I believe that if you wouldn't put a fan-less computer system above a heat source, then you should absolutely NOT put your TV above it.
Correct me if I'm wrong (please), but aren't these things relying on standard convection to cool themselves down? Whether it's actually true or not, the number one blame for failed digital circuitry over time is heat. Right now my laptop (which has fans in and under it) is reporting an 88° hard drive and a 120° CPU. And that's in a room-ambient temperature of roughly 68°. When the CPU hits 135° it starts actively ramping down its clock speed. I don't have it set to reduce its voltage, though I can set that manually if I like.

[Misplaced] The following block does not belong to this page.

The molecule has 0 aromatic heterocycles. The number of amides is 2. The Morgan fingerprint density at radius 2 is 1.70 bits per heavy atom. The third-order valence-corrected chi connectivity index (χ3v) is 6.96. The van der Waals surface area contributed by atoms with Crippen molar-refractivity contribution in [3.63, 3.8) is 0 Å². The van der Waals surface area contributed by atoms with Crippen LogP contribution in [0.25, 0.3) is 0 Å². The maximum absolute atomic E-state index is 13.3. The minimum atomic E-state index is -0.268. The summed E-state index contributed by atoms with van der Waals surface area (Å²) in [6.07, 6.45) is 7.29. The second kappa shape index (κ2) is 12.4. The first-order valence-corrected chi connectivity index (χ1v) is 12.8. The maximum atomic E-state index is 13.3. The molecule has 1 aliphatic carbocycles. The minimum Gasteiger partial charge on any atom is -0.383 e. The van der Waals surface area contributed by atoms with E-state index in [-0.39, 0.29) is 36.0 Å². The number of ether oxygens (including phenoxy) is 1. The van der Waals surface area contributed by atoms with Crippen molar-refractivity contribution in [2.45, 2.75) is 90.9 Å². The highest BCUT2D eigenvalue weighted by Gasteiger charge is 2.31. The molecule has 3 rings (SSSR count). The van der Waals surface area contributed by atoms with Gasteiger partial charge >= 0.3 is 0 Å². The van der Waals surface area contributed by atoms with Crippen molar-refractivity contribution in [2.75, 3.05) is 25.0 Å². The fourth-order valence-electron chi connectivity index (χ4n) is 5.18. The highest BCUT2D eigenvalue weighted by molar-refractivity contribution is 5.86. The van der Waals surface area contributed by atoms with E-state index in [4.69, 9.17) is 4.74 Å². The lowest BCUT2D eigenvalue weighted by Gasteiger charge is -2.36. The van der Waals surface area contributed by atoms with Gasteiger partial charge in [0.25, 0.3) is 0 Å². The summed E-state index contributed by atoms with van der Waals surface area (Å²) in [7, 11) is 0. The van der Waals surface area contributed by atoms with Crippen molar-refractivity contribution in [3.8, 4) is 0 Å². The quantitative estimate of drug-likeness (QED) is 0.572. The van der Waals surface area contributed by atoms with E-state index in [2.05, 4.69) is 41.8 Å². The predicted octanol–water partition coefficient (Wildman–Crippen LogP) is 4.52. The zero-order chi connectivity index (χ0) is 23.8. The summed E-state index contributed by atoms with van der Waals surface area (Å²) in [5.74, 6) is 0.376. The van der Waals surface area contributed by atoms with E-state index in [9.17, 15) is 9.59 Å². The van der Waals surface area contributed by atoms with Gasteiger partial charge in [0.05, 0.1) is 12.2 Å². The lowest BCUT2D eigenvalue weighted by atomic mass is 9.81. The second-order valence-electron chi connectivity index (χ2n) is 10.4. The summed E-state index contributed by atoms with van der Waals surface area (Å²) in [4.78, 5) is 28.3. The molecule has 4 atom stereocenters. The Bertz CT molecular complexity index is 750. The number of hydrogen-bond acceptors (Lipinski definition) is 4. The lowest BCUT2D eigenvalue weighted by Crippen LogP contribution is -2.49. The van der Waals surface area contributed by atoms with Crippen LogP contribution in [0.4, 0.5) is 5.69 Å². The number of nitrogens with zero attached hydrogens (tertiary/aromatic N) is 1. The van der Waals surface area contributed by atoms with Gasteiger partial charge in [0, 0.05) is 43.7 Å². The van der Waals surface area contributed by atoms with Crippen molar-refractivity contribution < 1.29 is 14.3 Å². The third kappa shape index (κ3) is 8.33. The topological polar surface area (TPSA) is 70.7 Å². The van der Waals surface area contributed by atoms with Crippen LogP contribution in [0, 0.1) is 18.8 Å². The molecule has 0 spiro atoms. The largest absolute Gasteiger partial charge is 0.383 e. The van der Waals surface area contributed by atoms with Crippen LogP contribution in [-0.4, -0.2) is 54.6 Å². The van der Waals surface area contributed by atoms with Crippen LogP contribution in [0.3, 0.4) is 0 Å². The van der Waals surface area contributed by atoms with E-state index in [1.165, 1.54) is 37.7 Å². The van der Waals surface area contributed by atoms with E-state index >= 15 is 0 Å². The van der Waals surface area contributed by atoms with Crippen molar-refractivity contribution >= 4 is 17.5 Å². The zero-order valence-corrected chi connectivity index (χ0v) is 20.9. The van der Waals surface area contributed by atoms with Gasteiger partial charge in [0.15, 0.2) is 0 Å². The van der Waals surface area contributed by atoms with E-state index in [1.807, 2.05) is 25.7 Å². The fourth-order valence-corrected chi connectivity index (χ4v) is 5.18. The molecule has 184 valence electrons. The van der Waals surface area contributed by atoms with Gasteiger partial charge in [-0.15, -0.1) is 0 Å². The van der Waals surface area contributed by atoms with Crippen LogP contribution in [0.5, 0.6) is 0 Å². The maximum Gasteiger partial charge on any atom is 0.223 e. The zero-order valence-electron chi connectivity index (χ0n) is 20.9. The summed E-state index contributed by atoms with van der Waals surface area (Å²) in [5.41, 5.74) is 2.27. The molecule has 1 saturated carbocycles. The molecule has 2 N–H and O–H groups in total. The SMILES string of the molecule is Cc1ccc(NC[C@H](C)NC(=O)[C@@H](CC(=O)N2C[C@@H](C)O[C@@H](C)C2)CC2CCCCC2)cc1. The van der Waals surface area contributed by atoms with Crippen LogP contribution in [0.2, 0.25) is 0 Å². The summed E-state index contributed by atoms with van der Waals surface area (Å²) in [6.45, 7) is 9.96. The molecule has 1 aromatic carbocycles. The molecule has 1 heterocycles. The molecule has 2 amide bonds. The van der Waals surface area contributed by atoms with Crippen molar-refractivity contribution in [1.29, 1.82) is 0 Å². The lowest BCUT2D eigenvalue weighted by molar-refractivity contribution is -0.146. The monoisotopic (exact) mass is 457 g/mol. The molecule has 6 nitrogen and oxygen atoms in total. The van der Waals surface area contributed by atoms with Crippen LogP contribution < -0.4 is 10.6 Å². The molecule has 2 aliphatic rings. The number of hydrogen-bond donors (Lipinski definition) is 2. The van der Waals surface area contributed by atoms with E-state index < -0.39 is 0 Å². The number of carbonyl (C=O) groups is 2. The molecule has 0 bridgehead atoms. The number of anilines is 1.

If that beast in your room can heat the entire room to 80° then it'll probably be at least somewhat similar to my parent's wood-pellet burner. And I would *never* consider putting a chunk of electronics, even with high-speed fans (which your TV doesn't have), even 5 feet above that. No way Jose. The proximity above that thing is very hot, and can be for hours on end. The hot air that makes would only go upwards.
Yes, it's true that color does not exist in the physical universe: it exists only in the brain. But this doesn't mean that one person can see blue internally as yellow and that another could see it as red. The reactions and recognition of colors is neurological in nature. Once it occurs there isn't yet another evaluation that takes place. Blue looks to me as blue in precisely the same way it does to you, by definition.